15 MILLION DRIVERS AT RISK OF WHIPLASH DUE TO BAD SEATING POSITIONS
Drivers who fail to wear seatbelts correctly are at risk of injury according to the British Osteopathic Association (BOA). While most people are fully aware that wearing a seatbelt saves lives, the majority are not aware that the way they sit in a car plays a huge part in their personal safety.
The results of a survey by the BOA has found over one in ten drivers (13%) sit too far back for their seatbelt to offer effective protection in a frontal crash. To be effective, the belt should be sitting over the bones of the pelvis and not the stomach preventing internal injuries and in contact with the shoulder to prevent serious neck injury. Sitting too far from the belt can often lead to submarining - where the occupant slips under the belt which can cause catastrophic injuries.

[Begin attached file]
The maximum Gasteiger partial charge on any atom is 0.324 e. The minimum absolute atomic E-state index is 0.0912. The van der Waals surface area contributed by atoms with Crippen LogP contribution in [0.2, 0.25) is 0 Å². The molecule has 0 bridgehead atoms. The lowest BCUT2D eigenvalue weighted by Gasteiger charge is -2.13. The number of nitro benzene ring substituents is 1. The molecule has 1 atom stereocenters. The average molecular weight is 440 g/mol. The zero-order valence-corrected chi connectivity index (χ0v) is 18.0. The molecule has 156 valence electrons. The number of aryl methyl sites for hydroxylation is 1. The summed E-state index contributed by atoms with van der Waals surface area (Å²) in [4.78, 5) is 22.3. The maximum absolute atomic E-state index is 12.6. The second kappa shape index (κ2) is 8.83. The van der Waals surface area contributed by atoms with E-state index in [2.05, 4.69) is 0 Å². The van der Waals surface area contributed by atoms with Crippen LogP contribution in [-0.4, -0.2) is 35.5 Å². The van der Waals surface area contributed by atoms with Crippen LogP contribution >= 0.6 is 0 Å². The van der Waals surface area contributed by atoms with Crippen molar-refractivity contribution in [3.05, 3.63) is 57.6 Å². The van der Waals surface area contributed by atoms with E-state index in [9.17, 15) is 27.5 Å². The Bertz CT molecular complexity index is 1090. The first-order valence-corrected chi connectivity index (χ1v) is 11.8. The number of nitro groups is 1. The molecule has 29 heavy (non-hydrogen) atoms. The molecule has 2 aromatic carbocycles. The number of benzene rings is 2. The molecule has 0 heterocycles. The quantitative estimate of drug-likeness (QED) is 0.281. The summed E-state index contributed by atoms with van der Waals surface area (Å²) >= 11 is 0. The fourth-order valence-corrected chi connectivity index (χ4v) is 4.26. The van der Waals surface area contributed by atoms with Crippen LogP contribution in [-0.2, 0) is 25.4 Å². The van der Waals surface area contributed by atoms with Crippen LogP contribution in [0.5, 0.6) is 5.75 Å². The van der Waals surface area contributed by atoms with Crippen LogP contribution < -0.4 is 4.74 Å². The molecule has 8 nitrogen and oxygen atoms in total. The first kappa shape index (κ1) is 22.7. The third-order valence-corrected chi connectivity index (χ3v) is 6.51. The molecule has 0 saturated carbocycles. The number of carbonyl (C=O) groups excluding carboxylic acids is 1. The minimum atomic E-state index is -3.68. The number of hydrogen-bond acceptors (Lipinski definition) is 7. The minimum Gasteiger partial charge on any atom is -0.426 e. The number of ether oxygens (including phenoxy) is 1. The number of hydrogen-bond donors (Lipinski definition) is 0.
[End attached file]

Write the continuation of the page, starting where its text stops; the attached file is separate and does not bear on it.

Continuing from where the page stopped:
Half (45%), 15 million3, of all UK drivers do not drive in a position where their head is close enough to the head restraint or they sit too far back for their seatbelt to be effective, so that in an accident, they would be at risk of sustaining a serious whiplash injury. Furthermore, only 6% of people adjust the head restraint regularly, despite the fact that most people travel in a variety of vehicles (as drivers, passengers and in taxis for example) and half of all drivers surveyed (51%) said they never adjusted their head rest at all.
For the full survey findings please see www.osteopathy.org/OHJS6489921